Sunday, October 28, 2012

Energy Generation: Off Shore Wind Turbines

The first large scale offshore wind farm in the UK, North Hoyle, was commissioned in December 2003 and the second, Scroby Sands one year later in December 2004, followed by the world's largest offshore wind farm, the 90-MW (megawatt) Kentish Flats in 2005. Together with the Blyth Offshore pilot project this makes a total of 213.80 MW of offshore wind around the UK coast. But this is only the beginning.

Most modern offshore projects have been built with 2 - 3 megawatt machines, but in future this will rise to 3 - 5 MW. Higher wind speeds at sea mean an increased energy production. Each turbine would typically generate enough electricity each year to meet the needs of 2500 households while displacing in the region of 50,000 tonnes of carbon dioxide as it does so.

Offshore wind energy is expected to be a major contributor towards the Government's 2010 target for renewable generation, and is being taken increasingly seriously by the UK energy sector. Companies involved in the UK offshore market now include multinational energy and utility companies. There is 954 MW of projects with planning consent waiting to be built, and a second round of offshore tenders from the Crown Estate with a total of 7.2 GW (gigawatt) waiting for applications, equivalent to 7% of UK supply. In total offshore wind could contribute as much as 4% to the Government's 2010 targets for renewable energy.

The UK has potentially the largest offshore wind resource in the world, with relatively shallow waters and a strong wind resource extending far into the North Sea. The UK has been estimated to have over 33% of the total European potential offshore wind resource - enough to power the country nearly three times over.

Only a fraction of the UK seabed would be needed to house offshore turbines. Given that the offshore resource is so large, conservative estimates suggest that aside from economic constraints offshore wind alone could meet the Government target of 10% of all electricity generation from renewables by 2010. This would require 10 GW of turbines. Assuming a typical offshore turbine to be 3 MW, this translates to 3,300 turbines in an area of seabed 1,200 km2 - an area roughly the size of a city like London. If the UK were to match the more ambitious Danish plan and generate 40% of the country's electricity needs by 2030 offshore, then this equates to 48 GW from 16,000 turbines in an area roughly 4,800 km2 - less than 1% of the UK's seabed.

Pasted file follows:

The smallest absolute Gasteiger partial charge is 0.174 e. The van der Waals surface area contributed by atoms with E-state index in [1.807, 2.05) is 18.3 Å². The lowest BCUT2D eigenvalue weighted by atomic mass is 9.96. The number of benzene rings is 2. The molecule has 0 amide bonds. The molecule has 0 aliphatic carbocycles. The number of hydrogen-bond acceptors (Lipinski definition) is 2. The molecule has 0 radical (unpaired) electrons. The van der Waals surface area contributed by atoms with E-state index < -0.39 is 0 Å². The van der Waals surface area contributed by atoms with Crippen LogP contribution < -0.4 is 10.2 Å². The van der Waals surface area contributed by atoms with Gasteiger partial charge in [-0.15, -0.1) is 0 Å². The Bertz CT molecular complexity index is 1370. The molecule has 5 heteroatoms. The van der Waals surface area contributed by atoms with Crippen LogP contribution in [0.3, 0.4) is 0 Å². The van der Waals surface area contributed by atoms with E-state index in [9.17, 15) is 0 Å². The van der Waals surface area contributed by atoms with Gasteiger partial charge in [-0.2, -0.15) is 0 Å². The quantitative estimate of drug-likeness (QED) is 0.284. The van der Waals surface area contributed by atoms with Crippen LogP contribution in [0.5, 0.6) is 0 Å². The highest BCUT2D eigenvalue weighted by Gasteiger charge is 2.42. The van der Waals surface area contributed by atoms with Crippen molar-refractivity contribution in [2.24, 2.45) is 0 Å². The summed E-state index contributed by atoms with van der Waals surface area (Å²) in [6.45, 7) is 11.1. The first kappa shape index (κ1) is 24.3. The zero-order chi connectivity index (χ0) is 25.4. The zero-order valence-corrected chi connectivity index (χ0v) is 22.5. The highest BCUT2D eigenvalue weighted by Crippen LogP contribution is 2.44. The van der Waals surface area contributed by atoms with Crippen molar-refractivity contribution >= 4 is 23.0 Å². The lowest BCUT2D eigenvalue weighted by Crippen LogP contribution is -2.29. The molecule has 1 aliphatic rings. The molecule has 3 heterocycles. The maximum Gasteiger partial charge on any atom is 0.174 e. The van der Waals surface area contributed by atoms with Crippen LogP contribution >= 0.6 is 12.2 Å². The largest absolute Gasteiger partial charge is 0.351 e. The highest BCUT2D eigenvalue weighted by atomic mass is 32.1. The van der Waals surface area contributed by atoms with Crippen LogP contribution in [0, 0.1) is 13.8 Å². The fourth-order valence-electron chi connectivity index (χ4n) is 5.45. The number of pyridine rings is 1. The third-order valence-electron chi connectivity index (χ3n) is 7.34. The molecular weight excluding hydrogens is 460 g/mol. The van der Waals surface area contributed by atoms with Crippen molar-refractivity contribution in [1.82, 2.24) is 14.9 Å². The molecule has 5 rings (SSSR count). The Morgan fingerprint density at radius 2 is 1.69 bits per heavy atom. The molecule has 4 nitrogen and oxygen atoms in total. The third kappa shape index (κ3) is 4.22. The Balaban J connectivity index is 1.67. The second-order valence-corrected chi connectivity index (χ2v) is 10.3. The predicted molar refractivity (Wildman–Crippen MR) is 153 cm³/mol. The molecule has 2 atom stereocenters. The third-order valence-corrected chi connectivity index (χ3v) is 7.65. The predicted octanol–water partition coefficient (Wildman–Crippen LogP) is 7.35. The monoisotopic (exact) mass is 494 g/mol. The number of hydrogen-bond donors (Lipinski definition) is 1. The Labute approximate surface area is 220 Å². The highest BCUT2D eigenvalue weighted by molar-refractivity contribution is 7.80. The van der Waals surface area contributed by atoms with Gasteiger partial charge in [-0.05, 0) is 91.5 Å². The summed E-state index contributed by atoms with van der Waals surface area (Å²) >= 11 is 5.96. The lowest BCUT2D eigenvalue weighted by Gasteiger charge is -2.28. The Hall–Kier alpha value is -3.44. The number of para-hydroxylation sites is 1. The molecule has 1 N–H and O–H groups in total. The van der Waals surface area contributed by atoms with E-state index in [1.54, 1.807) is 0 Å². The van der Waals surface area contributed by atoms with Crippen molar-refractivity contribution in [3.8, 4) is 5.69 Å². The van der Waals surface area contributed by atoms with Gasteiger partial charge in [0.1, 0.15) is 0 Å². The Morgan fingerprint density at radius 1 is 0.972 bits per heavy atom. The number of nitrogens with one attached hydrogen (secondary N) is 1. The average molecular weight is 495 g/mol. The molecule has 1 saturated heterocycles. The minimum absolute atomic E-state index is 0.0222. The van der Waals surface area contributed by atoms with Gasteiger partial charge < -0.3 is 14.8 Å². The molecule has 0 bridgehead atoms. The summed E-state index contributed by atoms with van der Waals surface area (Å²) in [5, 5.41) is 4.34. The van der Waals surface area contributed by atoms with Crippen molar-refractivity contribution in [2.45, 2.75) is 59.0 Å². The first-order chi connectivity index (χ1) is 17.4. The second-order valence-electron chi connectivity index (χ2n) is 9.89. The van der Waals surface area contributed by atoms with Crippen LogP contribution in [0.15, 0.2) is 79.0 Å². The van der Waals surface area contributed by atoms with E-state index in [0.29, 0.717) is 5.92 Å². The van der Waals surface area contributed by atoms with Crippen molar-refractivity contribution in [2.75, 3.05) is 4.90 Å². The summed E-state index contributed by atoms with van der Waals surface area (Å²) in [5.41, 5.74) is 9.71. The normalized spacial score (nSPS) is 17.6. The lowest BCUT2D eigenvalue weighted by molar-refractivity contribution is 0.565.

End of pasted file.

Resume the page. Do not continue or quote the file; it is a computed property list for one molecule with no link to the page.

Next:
Should all the sites announced by the Crown Estate go-ahead, they will produce sufficient electricity to power over 4 million households.

For more details see

The megawatt (symbol: MW) is a unit for measuring power equal to one million watts. Or enough to electricity to power 50 thousand x 20 watt low energy light bulbs.

The gigawatt (symbol: GW) is a unit for measuring power equal to one billion watts. Or enough to electricity to power 50 million x 20 watt low energy light bulbs.

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